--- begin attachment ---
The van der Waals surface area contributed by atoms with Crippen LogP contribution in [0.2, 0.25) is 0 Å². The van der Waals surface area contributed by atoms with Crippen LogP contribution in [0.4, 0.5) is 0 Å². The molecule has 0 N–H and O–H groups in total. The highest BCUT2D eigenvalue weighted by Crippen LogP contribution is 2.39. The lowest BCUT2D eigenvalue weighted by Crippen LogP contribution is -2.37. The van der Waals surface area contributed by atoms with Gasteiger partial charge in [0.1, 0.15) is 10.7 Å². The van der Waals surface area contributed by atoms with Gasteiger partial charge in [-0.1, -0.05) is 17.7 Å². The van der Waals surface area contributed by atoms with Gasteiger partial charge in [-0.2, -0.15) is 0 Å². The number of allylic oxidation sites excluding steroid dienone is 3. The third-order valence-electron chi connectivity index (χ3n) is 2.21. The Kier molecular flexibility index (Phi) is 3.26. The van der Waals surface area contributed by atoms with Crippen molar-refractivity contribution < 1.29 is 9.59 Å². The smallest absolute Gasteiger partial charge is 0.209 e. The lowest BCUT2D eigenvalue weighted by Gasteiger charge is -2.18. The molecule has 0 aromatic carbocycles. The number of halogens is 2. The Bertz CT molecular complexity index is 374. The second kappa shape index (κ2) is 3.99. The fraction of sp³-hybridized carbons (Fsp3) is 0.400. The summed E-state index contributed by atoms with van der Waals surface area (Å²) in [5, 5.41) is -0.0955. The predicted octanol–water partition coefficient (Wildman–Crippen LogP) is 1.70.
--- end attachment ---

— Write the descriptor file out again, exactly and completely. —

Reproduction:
The van der Waals surface area contributed by atoms with Crippen LogP contribution in [0.2, 0.25) is 0 Å². The van der Waals surface area contributed by atoms with Crippen LogP contribution in [0.4, 0.5) is 0 Å². The molecule has 0 N–H and O–H groups in total. The highest BCUT2D eigenvalue weighted by Crippen LogP contribution is 2.39. The lowest BCUT2D eigenvalue weighted by Crippen LogP contribution is -2.37. The van der Waals surface area contributed by atoms with Gasteiger partial charge in [0.1, 0.15) is 10.7 Å². The van der Waals surface area contributed by atoms with Gasteiger partial charge in [-0.1, -0.05) is 17.7 Å². The van der Waals surface area contributed by atoms with Gasteiger partial charge in [-0.2, -0.15) is 0 Å². The number of allylic oxidation sites excluding steroid dienone is 3. The third-order valence-electron chi connectivity index (χ3n) is 2.21. The Kier molecular flexibility index (Phi) is 3.26. The van der Waals surface area contributed by atoms with Crippen molar-refractivity contribution < 1.29 is 9.59 Å². The smallest absolute Gasteiger partial charge is 0.209 e. The lowest BCUT2D eigenvalue weighted by Gasteiger charge is -2.18. The molecule has 0 aromatic carbocycles. The number of halogens is 2. The Bertz CT molecular complexity index is 374. The second kappa shape index (κ2) is 3.99. The fraction of sp³-hybridized carbons (Fsp3) is 0.400. The summed E-state index contributed by atoms with van der Waals surface area (Å²) in [5, 5.41) is -0.0955. The predicted octanol–water partition coefficient (Wildman–Crippen LogP) is 1.70.